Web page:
What Barbara Walters was good at was interviews with big news-makers; she was especially good at eliciting emotions from her guests (and from the audience). She often asked the questions reporters in the past would never have asked, but which everyone really wanted to know. She knew how to keep viewers glued to the TV, eager to see who she would talk to next and what that person would say. Oprah Winfrey developed a similar style, but Barbara did it first. In fact, Barbara normalized it for news-people. And by doing so, she helped to blur the lines between hard news and soft news. She also helped to change the audience's expectations. As Alex Weprin of the Hollywood Reporter noted, "Walters took the newsworthy interview and turned it into an event: must-see TV."   

In our internet world, where almost anything can be on YouTube or Instagram or TikTok within minutes, TV no longer has a monopoly on the celebrity interview. But no matter where we access it, we're still fascinated by the lives of the rich and famous. That's why even legendary newsmen like Edward R. Murrow did some interviews with movie stars or big names in the news. But it wasn't what he was known for. Barbara Walters turned it into a brand, and a very lucrative one at that. Whether talking about current issues with her colleagues on "The View," or sitting with powerful men and women and letting us be the proverbial fly on the wall, she expanded what a news reporter does--and is allowed to do. And she influenced an entire generation of newsmen and women.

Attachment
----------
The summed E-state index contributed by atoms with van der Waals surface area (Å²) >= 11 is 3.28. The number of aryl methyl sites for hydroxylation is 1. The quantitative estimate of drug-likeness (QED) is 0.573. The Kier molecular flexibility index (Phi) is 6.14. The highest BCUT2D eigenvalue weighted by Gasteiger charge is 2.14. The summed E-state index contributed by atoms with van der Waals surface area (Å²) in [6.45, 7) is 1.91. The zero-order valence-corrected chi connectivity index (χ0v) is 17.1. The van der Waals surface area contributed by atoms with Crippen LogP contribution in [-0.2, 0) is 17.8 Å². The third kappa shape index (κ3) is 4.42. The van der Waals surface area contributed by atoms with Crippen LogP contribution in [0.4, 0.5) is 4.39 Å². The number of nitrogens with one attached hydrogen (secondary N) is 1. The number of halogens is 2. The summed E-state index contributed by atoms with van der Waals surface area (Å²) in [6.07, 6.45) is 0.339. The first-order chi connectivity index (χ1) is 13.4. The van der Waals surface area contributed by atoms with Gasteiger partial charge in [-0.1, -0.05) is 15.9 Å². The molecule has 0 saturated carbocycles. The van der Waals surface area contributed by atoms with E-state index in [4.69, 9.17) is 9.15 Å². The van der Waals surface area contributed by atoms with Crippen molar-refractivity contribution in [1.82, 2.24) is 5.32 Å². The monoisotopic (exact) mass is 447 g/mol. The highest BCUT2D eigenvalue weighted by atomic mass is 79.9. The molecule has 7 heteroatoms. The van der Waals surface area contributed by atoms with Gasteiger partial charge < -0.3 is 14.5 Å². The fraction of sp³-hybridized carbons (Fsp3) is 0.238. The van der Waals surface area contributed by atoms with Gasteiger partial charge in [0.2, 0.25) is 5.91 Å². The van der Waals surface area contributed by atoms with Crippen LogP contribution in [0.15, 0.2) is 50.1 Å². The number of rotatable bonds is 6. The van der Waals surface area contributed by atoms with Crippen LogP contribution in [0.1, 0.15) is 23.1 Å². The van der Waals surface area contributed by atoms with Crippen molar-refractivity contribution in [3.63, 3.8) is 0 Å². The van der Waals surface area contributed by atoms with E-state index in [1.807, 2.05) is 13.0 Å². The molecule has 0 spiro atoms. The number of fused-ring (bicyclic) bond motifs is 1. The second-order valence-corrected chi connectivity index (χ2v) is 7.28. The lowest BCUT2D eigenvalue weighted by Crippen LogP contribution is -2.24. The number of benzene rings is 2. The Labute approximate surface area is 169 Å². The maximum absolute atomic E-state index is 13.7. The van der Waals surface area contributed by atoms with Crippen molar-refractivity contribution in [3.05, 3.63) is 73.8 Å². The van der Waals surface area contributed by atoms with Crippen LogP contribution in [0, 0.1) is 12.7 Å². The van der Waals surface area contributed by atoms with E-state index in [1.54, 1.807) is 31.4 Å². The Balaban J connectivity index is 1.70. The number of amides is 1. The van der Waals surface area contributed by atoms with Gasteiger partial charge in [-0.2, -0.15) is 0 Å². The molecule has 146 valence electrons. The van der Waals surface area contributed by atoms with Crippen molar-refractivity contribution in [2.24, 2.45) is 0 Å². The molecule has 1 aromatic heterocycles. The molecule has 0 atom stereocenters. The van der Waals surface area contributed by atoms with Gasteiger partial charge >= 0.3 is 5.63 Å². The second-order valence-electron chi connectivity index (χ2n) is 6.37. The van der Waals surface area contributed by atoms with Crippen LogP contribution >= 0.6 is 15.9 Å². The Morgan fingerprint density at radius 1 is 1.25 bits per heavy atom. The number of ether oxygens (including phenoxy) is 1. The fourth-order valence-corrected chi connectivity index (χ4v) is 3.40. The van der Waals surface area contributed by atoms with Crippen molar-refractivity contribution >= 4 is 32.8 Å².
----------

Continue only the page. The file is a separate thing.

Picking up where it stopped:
As I write this, 2022 is about to end, and I will leave it to others to do in-depth retrospectives. What I remember is that we finally got back to teaching in person after the pandemic gave us a year and a half on Zoom; I celebrated my 75th birthday and I also celebrated 8 years of being cancer free. My husband's health was better than a year ago this time, but it still wasn't where either of us wanted it to be. But it was wonderful to celebrate Hanukkah together at home, for which both of us were grateful.  

I watched with sadness as the nation had one mass shooting after another; and while families were devastated, the public seemed to become almost numb to it. And I watched with concern as antisemitism, homophobia, and white nationalism were on the rise in numerous places all over the country, and all over the world. I remember too many extreme weather events and too few solutions. The political rhetoric often seemed more heated; too many folks, especially online, seemed ready to argue over even the slightest thing.